Dog owners in Iran will be sentenced to 74 lashes if they are caught keeping the pets at home or walking them in public.
The new punishment is contained in a new draft bill signed by 32 members of the Iranian parliament, according to Iran's most reformist newspaper Shargh.
The proposed ban follows a series of episodes in which dog owners were fined and had their pets confiscated as the animals are considered to be 'dirty' under Islamic law.
The new bill, if passed, would also punish those charged with dog-related offences to pay fines up to 100 million rials (£2,363).
"Anyone who walks or plays with animals such as dogs or monkeys in public places will damage Islamic culture, as well as the hygiene and peace of others, especially women and children," the draft law states.
Police, farmers and hunters would be exempted from the ban, the bill continued.
The Iran's ban comes a few weeks after a dog patting event caused outrage in the Muslim majority Malaysia.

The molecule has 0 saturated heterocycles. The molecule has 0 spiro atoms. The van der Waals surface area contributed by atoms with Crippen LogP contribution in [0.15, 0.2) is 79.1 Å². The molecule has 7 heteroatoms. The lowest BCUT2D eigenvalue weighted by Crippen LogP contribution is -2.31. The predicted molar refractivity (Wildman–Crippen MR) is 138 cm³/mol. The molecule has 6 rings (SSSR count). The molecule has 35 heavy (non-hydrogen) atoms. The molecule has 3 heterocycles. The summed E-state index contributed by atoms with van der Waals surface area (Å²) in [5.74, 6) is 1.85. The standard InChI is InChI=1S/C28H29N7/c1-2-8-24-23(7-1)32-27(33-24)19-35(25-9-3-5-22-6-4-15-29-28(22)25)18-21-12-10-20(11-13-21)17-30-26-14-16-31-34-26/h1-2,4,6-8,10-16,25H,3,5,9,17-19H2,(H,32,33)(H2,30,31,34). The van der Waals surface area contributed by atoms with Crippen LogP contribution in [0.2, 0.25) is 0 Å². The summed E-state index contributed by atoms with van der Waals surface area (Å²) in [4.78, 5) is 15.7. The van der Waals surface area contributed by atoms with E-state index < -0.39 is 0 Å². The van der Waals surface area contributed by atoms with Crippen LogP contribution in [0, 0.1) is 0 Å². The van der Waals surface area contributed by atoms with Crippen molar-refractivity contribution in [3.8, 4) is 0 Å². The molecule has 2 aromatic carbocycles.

The event, called "I want to touch a dog", was held in a park and encouraged people to pat the animals.
The event was seen by some Muslim clerics as an insult.
"Don't try to create a culture that is opposite to Islam," Nooh Gadut was quoted by local media as saying.
Some Muslims believe dogs are impure, however the Koran does not forbid Muslims to own a dog.
According to Islamic Concern, a website aimed at clarifying Islamic concepts that might be misinterpreted, "It is NOT Haram [wrong] to touch a dog or any other animal. If the saliva of a dog touches you or any part of your clothing, then it is required of you to wash the body part touched and the item of clothing touched by the dog's mouth or snout.
"It is haram to keep a dog or any other animal on a short lead for long periods without food, water, and shelter."